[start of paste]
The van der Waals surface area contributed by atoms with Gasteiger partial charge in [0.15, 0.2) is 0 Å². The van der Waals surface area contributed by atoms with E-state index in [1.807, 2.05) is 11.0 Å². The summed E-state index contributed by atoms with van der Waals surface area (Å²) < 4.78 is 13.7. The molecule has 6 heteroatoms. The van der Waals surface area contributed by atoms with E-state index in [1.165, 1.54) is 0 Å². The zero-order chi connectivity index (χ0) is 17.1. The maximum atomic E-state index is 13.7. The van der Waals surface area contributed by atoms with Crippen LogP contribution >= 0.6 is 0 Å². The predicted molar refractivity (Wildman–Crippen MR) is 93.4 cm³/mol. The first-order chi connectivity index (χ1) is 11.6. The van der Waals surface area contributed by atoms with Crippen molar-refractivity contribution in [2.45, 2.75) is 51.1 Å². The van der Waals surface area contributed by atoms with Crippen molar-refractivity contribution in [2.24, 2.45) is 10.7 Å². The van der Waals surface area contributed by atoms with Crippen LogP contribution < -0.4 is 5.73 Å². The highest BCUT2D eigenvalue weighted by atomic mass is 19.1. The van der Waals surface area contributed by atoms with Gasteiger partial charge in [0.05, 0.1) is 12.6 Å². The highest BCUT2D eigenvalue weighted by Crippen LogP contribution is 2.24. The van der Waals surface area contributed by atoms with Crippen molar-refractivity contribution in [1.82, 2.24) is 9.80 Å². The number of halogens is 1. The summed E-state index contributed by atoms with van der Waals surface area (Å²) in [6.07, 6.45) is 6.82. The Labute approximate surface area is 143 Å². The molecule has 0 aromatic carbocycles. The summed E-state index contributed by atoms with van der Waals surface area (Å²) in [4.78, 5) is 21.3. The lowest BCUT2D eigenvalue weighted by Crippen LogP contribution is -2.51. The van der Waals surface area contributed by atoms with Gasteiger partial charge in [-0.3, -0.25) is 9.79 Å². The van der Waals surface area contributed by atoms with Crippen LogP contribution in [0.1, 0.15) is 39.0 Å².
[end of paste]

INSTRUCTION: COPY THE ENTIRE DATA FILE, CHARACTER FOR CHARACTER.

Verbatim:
The van der Waals surface area contributed by atoms with Gasteiger partial charge in [0.15, 0.2) is 0 Å². The van der Waals surface area contributed by atoms with E-state index in [1.807, 2.05) is 11.0 Å². The summed E-state index contributed by atoms with van der Waals surface area (Å²) < 4.78 is 13.7. The molecule has 6 heteroatoms. The van der Waals surface area contributed by atoms with E-state index in [1.165, 1.54) is 0 Å². The zero-order chi connectivity index (χ0) is 17.1. The maximum atomic E-state index is 13.7. The van der Waals surface area contributed by atoms with Crippen LogP contribution >= 0.6 is 0 Å². The predicted molar refractivity (Wildman–Crippen MR) is 93.4 cm³/mol. The first-order chi connectivity index (χ1) is 11.6. The van der Waals surface area contributed by atoms with Crippen molar-refractivity contribution in [2.45, 2.75) is 51.1 Å². The van der Waals surface area contributed by atoms with Crippen molar-refractivity contribution in [2.24, 2.45) is 10.7 Å². The van der Waals surface area contributed by atoms with Crippen LogP contribution < -0.4 is 5.73 Å². The highest BCUT2D eigenvalue weighted by atomic mass is 19.1. The van der Waals surface area contributed by atoms with Gasteiger partial charge in [0.05, 0.1) is 12.6 Å². The highest BCUT2D eigenvalue weighted by Crippen LogP contribution is 2.24. The van der Waals surface area contributed by atoms with Crippen molar-refractivity contribution in [1.82, 2.24) is 9.80 Å². The number of halogens is 1. The summed E-state index contributed by atoms with van der Waals surface area (Å²) in [6.07, 6.45) is 6.82. The Labute approximate surface area is 143 Å². The molecule has 0 aromatic carbocycles. The summed E-state index contributed by atoms with van der Waals surface area (Å²) in [4.78, 5) is 21.3. The lowest BCUT2D eigenvalue weighted by Crippen LogP contribution is -2.51. The van der Waals surface area contributed by atoms with Gasteiger partial charge in [-0.3, -0.25) is 9.79 Å². The van der Waals surface area contributed by atoms with Crippen LogP contribution in [0.1, 0.15) is 39.0 Å².